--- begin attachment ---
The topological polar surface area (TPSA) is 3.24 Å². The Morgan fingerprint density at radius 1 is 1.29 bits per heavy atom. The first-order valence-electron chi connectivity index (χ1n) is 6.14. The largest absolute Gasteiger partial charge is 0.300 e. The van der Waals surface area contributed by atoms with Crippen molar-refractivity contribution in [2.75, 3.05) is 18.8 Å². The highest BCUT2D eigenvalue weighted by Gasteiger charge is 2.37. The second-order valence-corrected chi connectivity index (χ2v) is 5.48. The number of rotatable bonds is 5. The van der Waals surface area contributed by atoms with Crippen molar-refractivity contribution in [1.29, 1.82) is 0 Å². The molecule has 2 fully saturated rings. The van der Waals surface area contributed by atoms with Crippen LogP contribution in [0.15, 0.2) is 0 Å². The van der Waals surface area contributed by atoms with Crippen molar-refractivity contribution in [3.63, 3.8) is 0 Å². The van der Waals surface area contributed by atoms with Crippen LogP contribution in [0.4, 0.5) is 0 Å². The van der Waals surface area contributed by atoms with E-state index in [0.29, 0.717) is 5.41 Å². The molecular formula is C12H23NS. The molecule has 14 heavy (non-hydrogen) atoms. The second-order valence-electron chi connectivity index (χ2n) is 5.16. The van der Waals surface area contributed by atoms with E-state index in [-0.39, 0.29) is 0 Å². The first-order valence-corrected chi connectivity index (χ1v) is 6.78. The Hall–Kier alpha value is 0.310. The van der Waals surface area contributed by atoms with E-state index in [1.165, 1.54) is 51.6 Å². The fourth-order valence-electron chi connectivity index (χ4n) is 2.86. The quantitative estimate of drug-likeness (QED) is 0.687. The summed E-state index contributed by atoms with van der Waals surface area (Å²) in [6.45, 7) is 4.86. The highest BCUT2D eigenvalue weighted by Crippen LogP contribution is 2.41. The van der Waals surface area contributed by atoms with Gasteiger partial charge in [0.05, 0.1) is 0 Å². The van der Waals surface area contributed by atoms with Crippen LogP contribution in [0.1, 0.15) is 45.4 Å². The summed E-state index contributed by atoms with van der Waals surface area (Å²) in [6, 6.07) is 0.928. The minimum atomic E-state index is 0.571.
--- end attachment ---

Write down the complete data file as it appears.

The topological polar surface area (TPSA) is 3.24 Å². The Morgan fingerprint density at radius 1 is 1.29 bits per heavy atom. The first-order valence-electron chi connectivity index (χ1n) is 6.14. The largest absolute Gasteiger partial charge is 0.300 e. The van der Waals surface area contributed by atoms with Crippen molar-refractivity contribution in [2.75, 3.05) is 18.8 Å². The highest BCUT2D eigenvalue weighted by Gasteiger charge is 2.37. The second-order valence-corrected chi connectivity index (χ2v) is 5.48. The number of rotatable bonds is 5. The van der Waals surface area contributed by atoms with Crippen molar-refractivity contribution in [1.29, 1.82) is 0 Å². The molecule has 2 fully saturated rings. The van der Waals surface area contributed by atoms with Crippen LogP contribution in [0.15, 0.2) is 0 Å². The van der Waals surface area contributed by atoms with Crippen molar-refractivity contribution in [3.63, 3.8) is 0 Å². The van der Waals surface area contributed by atoms with Crippen LogP contribution in [0.4, 0.5) is 0 Å². The van der Waals surface area contributed by atoms with E-state index in [0.29, 0.717) is 5.41 Å². The molecular formula is C12H23NS. The molecule has 14 heavy (non-hydrogen) atoms. The second-order valence-electron chi connectivity index (χ2n) is 5.16. The van der Waals surface area contributed by atoms with E-state index in [-0.39, 0.29) is 0 Å². The first-order valence-corrected chi connectivity index (χ1v) is 6.78. The Hall–Kier alpha value is 0.310. The van der Waals surface area contributed by atoms with E-state index in [1.165, 1.54) is 51.6 Å². The fourth-order valence-electron chi connectivity index (χ4n) is 2.86. The quantitative estimate of drug-likeness (QED) is 0.687. The summed E-state index contributed by atoms with van der Waals surface area (Å²) in [6.45, 7) is 4.86. The highest BCUT2D eigenvalue weighted by Crippen LogP contribution is 2.41. The van der Waals surface area contributed by atoms with Gasteiger partial charge in [0.05, 0.1) is 0 Å². The van der Waals surface area contributed by atoms with Crippen LogP contribution in [0.1, 0.15) is 45.4 Å². The summed E-state index contributed by atoms with van der Waals surface area (Å²) in [6, 6.07) is 0.928. The minimum atomic E-state index is 0.571.